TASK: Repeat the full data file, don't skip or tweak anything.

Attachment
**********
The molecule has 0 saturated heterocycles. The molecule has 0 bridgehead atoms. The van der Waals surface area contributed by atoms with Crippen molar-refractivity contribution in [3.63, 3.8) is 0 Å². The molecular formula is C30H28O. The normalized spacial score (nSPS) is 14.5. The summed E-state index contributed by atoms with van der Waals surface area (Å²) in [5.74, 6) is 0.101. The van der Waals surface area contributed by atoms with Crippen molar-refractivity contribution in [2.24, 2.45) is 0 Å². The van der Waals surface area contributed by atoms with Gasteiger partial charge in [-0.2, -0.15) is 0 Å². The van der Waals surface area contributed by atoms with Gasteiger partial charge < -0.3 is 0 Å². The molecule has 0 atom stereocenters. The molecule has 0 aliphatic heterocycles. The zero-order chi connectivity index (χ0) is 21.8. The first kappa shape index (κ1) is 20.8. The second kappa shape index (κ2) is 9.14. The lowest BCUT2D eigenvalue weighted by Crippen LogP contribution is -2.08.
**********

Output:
The molecule has 0 saturated heterocycles. The molecule has 0 bridgehead atoms. The van der Waals surface area contributed by atoms with Crippen molar-refractivity contribution in [3.63, 3.8) is 0 Å². The molecular formula is C30H28O. The normalized spacial score (nSPS) is 14.5. The summed E-state index contributed by atoms with van der Waals surface area (Å²) in [5.74, 6) is 0.101. The van der Waals surface area contributed by atoms with Crippen molar-refractivity contribution in [2.24, 2.45) is 0 Å². The van der Waals surface area contributed by atoms with Gasteiger partial charge in [-0.2, -0.15) is 0 Å². The van der Waals surface area contributed by atoms with Gasteiger partial charge < -0.3 is 0 Å². The molecule has 0 atom stereocenters. The molecule has 0 aliphatic heterocycles. The zero-order chi connectivity index (χ0) is 21.8. The first kappa shape index (κ1) is 20.8. The second kappa shape index (κ2) is 9.14. The lowest BCUT2D eigenvalue weighted by Crippen LogP contribution is -2.08.